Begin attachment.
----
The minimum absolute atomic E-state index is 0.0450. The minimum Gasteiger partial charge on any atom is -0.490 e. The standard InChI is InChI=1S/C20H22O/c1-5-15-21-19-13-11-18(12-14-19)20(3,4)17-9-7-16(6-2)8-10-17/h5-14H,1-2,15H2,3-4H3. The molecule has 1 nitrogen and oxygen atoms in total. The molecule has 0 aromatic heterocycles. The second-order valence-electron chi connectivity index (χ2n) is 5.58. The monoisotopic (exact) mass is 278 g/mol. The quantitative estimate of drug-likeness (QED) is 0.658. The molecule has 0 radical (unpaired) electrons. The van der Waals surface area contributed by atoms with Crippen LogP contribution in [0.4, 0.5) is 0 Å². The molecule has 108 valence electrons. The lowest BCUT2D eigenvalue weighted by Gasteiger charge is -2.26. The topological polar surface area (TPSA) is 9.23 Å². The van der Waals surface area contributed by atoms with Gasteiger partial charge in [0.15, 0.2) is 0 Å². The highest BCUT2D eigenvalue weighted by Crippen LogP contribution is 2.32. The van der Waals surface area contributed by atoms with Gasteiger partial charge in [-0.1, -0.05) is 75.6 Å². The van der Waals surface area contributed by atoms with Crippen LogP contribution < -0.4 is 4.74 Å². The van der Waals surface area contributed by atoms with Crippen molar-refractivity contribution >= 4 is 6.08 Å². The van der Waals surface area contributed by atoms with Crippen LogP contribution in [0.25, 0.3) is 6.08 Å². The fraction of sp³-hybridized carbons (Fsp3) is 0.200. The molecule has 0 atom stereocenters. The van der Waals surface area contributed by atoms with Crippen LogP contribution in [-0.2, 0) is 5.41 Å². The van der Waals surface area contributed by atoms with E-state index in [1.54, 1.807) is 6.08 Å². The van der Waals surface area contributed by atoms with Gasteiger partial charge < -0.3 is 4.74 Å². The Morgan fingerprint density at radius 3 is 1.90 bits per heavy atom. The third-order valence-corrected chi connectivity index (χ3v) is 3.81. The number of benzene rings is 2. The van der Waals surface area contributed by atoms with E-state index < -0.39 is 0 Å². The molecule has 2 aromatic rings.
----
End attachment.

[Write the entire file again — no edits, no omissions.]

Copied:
The minimum absolute atomic E-state index is 0.0450. The minimum Gasteiger partial charge on any atom is -0.490 e. The standard InChI is InChI=1S/C20H22O/c1-5-15-21-19-13-11-18(12-14-19)20(3,4)17-9-7-16(6-2)8-10-17/h5-14H,1-2,15H2,3-4H3. The molecule has 1 nitrogen and oxygen atoms in total. The molecule has 0 aromatic heterocycles. The second-order valence-electron chi connectivity index (χ2n) is 5.58. The monoisotopic (exact) mass is 278 g/mol. The quantitative estimate of drug-likeness (QED) is 0.658. The molecule has 0 radical (unpaired) electrons. The van der Waals surface area contributed by atoms with Crippen LogP contribution in [0.4, 0.5) is 0 Å². The molecule has 108 valence electrons. The lowest BCUT2D eigenvalue weighted by Gasteiger charge is -2.26. The topological polar surface area (TPSA) is 9.23 Å². The van der Waals surface area contributed by atoms with Gasteiger partial charge in [0.15, 0.2) is 0 Å². The highest BCUT2D eigenvalue weighted by Crippen LogP contribution is 2.32. The van der Waals surface area contributed by atoms with Gasteiger partial charge in [-0.1, -0.05) is 75.6 Å². The van der Waals surface area contributed by atoms with Crippen LogP contribution < -0.4 is 4.74 Å². The van der Waals surface area contributed by atoms with Crippen molar-refractivity contribution >= 4 is 6.08 Å². The van der Waals surface area contributed by atoms with Crippen LogP contribution in [0.25, 0.3) is 6.08 Å². The fraction of sp³-hybridized carbons (Fsp3) is 0.200. The molecule has 0 atom stereocenters. The van der Waals surface area contributed by atoms with Crippen LogP contribution in [-0.2, 0) is 5.41 Å². The van der Waals surface area contributed by atoms with E-state index in [1.54, 1.807) is 6.08 Å². The van der Waals surface area contributed by atoms with Gasteiger partial charge < -0.3 is 4.74 Å². The Morgan fingerprint density at radius 3 is 1.90 bits per heavy atom. The third-order valence-corrected chi connectivity index (χ3v) is 3.81. The number of benzene rings is 2. The van der Waals surface area contributed by atoms with E-state index < -0.39 is 0 Å². The molecule has 2 aromatic rings.